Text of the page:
27 May 2024, 02:00
By Furniture News Mar 07, 2014

'Muar' from MIFF

It's been a curious day at MIFF, Malaysia's principal furniture exhibition. Curious because, after a few years of regular visits, I'm just starting to see the show's true colours.

I was unsure what MIFF's new owner, global events giant UBM, would make of the fair, and have been pleased to see it grow in scope and popularity in the last two years. The most notable exhibitor growth has come from the involvement of an increasing number of members of the Muar Furniture Group (MFA), a key Malaysian furniture association which last year defected en masse from MIFF's competitor, EFE.

These Muar manufacturers, together with a number of new exhibitors, have brought a great deal more quality and variety to MIFF's product offer, from sumptuous upholstery to fine dining, adding a wealth of new opportunities beyond the already-strong cabinet, office and metal bed products on display throughout the show.

Just what did I mean by my initial statement? Only that this year I've started to see the true potential of the show's exhibitors which, in addition to the myriad styles displayed on their stands, can often tailor their output to meet British tastes. Looking in every corner of the show can yield great rewards for buyers seeking something new or different - that is, if another British buyer hasn't beaten you to the punch.

According to UBM event spokesperson Karen Goi, there's a higher quotient of visitors from Britain than anywhere else in Europe - quite a feat given declining attendance from Brits at many shows closer to home.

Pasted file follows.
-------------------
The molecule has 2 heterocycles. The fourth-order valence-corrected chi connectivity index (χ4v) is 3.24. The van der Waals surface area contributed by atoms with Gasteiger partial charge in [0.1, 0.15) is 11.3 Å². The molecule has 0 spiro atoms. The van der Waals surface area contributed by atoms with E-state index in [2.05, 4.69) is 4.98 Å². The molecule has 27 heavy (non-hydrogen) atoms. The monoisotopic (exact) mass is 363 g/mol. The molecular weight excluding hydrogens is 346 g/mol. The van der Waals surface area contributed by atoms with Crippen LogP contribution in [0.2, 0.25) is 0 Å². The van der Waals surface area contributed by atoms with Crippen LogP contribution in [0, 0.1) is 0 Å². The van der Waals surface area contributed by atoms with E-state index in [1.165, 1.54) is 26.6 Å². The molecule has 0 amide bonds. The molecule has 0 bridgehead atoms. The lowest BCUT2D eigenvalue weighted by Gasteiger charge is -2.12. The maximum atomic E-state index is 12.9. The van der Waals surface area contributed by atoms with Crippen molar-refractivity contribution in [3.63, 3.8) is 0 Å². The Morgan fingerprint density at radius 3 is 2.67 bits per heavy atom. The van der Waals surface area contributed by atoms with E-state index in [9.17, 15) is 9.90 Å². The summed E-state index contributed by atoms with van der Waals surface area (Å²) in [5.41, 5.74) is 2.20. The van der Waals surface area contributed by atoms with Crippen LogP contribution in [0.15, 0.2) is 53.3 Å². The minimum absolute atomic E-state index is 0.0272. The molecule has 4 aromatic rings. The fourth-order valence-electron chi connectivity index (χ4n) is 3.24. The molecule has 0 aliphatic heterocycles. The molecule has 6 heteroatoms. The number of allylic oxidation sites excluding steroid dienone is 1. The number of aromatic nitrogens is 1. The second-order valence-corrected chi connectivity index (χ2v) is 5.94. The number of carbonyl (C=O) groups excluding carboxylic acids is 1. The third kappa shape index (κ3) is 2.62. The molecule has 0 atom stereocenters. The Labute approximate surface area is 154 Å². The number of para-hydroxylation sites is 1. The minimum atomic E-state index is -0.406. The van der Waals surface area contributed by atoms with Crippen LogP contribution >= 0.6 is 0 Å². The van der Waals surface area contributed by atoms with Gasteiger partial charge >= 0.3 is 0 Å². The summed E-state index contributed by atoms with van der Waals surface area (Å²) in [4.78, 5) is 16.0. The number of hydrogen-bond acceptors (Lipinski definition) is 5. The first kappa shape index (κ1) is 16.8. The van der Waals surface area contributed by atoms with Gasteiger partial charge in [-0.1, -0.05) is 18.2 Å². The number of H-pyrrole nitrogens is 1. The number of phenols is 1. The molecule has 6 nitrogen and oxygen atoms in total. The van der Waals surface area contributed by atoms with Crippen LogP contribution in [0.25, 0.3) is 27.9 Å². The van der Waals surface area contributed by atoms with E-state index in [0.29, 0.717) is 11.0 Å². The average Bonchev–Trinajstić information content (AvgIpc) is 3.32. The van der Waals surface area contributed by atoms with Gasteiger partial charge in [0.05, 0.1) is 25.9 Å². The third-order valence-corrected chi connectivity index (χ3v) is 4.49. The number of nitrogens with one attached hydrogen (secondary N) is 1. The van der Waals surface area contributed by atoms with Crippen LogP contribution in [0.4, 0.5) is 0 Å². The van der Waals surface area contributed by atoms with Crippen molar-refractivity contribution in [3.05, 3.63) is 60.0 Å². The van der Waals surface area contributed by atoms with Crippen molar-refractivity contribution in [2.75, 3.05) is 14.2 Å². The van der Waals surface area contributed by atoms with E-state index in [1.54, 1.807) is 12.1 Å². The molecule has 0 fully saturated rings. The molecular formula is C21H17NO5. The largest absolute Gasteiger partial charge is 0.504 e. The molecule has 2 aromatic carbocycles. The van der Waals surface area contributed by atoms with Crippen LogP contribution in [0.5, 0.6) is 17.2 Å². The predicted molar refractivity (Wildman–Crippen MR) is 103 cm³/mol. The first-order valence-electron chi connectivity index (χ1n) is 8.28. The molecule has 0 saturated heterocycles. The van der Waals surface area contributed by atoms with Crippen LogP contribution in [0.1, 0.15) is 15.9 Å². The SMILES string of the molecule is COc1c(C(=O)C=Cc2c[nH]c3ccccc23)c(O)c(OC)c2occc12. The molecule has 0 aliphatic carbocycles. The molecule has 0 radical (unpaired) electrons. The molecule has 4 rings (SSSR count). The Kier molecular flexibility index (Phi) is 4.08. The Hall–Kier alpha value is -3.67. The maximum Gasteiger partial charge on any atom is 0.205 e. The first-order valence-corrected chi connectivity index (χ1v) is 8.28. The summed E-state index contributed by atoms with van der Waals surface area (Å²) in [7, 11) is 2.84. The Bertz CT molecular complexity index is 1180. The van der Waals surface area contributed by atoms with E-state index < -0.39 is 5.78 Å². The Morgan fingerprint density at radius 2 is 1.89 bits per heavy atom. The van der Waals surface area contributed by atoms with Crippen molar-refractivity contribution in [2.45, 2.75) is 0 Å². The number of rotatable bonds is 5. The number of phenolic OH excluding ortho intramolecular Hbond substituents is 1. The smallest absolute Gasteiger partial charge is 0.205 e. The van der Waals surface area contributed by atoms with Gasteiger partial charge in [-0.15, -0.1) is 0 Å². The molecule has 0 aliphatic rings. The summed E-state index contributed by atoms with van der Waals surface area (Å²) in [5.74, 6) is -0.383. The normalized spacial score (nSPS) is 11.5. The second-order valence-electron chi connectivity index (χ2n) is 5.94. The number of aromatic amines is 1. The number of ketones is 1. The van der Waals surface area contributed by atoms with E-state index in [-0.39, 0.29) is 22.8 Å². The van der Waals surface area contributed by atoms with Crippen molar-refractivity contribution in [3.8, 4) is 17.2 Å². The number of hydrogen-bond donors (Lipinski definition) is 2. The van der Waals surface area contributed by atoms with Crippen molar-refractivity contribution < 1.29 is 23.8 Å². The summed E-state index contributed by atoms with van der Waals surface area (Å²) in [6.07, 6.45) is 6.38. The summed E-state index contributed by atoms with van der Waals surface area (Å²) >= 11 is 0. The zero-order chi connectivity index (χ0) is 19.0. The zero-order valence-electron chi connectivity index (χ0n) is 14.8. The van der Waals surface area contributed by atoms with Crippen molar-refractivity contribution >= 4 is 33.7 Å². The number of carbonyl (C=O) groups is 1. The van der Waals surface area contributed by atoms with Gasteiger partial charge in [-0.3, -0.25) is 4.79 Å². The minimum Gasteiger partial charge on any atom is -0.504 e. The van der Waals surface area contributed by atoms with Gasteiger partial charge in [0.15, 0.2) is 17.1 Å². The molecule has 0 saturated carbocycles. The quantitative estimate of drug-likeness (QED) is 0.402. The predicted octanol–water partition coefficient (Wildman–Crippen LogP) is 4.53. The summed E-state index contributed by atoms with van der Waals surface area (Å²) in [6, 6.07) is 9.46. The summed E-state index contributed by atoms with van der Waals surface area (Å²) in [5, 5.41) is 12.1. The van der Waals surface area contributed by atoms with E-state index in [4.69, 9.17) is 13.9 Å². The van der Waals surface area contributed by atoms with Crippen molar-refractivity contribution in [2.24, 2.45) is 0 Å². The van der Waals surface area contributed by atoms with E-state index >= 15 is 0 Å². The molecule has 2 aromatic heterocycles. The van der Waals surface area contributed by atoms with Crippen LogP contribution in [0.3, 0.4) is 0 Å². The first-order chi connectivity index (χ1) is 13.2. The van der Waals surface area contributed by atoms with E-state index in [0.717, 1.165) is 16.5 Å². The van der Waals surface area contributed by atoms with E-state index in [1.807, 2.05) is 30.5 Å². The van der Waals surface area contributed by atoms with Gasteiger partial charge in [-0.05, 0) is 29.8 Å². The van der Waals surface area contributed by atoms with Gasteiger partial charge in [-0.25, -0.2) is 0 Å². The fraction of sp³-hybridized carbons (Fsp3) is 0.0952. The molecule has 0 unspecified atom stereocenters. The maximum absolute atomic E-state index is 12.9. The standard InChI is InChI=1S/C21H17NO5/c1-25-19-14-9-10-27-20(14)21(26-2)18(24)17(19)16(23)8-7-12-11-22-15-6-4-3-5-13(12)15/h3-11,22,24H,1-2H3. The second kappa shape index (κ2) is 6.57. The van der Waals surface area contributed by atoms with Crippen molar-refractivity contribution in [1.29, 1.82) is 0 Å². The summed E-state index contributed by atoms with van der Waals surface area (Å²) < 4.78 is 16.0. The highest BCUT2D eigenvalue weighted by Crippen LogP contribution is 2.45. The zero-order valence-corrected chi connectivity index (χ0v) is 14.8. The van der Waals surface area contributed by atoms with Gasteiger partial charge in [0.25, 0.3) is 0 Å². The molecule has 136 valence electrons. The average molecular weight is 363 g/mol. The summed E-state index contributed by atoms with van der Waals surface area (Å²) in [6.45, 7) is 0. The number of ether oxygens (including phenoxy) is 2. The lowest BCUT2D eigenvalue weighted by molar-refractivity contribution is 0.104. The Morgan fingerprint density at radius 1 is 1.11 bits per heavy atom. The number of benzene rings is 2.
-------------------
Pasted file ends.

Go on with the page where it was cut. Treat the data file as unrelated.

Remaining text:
MIFF, currently celebrating its 20th anniversary, is well established as the 'starting block' for the annual March Far East sourcing trail, and few criticise the professionalism and hospitality the show (and the city of Kuala Lumpur) offers. Many buyers begin their journey with Malaysia, hoping to discover material innovations, competitive prices and new styles, confident in the knowledge that the country's manufacturers can deliver goods of the standard they specify.

MIFF has fought hard to retain its place as one of the world's top 10 furniture fairs, by presenting an increasingly diverse yet compelling offer. Following a period in which both the products and exhibitor base seemed to change very little year after year, the event has become more proactive, making significant additions such as the MFA members to ensure it remains relevant to international buyers, and an essential fixture on their increasingly busy calendars.

It seems that, together with the show's established organiser team, UBM has done sterling work thus far to transform the event, in turn attracting more visitors. Pre-registrations were up an astonishing 40% this year, and, according to Karen, all of the hotels nearby were completely sold out. When I speak to her on the fourth day of the show, Karen cites an early international visitor count of more than 5,000 from 128 countries - quite a coup for a show that is very much focused on immediate transactions.

There have been problems in the course of its expansion, of course, such as the failure to launch of the new SEAFIE import/export show, which looks set to be subsumed into MIFF. The show's seminar content rarely has enough substance or promotional to prove a real draw, and the somewhat labyrinthine architecture of MIFF's main venue can make navigation a headache.

Despite these flaws, MIFF manages to score on several of the most important levels, and, fresh from a glitzy buyers night celebration of the event's two decades of business, its organisers are already looking to the show's future, which will see fresh exhibitors, greater international co-operation and synergies, and the completion of a brand new event centre in 2016.

Muar's involvement in MIFF is just one sign that the show is gaining even more ground in Malaysia. Boosting visitors' potential for finding good product is key, and it feels like MIFF is on track to make even greater global impact in the coming years.

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